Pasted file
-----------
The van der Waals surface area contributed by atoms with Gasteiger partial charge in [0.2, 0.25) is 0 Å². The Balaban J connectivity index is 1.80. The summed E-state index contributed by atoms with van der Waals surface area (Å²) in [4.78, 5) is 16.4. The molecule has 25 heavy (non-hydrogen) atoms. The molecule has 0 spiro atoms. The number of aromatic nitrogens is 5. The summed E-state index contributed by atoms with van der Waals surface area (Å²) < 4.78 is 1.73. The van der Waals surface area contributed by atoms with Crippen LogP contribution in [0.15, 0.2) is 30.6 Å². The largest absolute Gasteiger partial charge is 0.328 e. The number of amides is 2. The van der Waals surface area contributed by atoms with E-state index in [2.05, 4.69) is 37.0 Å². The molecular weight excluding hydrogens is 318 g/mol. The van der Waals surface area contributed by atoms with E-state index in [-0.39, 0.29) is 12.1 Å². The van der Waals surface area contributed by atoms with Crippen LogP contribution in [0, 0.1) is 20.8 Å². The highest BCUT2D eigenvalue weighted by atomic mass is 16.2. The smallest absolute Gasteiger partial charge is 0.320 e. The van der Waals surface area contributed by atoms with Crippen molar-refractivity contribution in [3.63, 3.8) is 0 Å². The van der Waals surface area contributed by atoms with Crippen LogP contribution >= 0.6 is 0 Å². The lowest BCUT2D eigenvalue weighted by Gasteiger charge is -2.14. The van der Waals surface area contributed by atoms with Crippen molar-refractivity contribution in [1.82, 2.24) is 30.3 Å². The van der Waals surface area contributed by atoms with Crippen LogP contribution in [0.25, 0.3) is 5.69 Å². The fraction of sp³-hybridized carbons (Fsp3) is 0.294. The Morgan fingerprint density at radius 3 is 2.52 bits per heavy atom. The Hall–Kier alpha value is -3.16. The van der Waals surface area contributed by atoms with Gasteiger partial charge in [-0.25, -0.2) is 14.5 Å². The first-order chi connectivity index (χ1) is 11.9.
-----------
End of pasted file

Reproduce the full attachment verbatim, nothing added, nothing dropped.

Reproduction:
The van der Waals surface area contributed by atoms with Gasteiger partial charge in [0.2, 0.25) is 0 Å². The Balaban J connectivity index is 1.80. The summed E-state index contributed by atoms with van der Waals surface area (Å²) in [4.78, 5) is 16.4. The molecule has 25 heavy (non-hydrogen) atoms. The molecule has 0 spiro atoms. The number of aromatic nitrogens is 5. The summed E-state index contributed by atoms with van der Waals surface area (Å²) < 4.78 is 1.73. The van der Waals surface area contributed by atoms with Crippen LogP contribution in [0.15, 0.2) is 30.6 Å². The largest absolute Gasteiger partial charge is 0.328 e. The number of amides is 2. The van der Waals surface area contributed by atoms with E-state index in [2.05, 4.69) is 37.0 Å². The molecular weight excluding hydrogens is 318 g/mol. The van der Waals surface area contributed by atoms with E-state index in [-0.39, 0.29) is 12.1 Å². The van der Waals surface area contributed by atoms with Crippen LogP contribution in [0, 0.1) is 20.8 Å². The highest BCUT2D eigenvalue weighted by atomic mass is 16.2. The smallest absolute Gasteiger partial charge is 0.320 e. The van der Waals surface area contributed by atoms with Crippen molar-refractivity contribution in [3.63, 3.8) is 0 Å². The van der Waals surface area contributed by atoms with Crippen LogP contribution >= 0.6 is 0 Å². The lowest BCUT2D eigenvalue weighted by Gasteiger charge is -2.14. The van der Waals surface area contributed by atoms with Crippen molar-refractivity contribution in [1.82, 2.24) is 30.3 Å². The van der Waals surface area contributed by atoms with Crippen LogP contribution in [0.25, 0.3) is 5.69 Å². The fraction of sp³-hybridized carbons (Fsp3) is 0.294. The Morgan fingerprint density at radius 3 is 2.52 bits per heavy atom. The Hall–Kier alpha value is -3.16. The van der Waals surface area contributed by atoms with Gasteiger partial charge in [-0.25, -0.2) is 14.5 Å². The first-order chi connectivity index (χ1) is 11.9.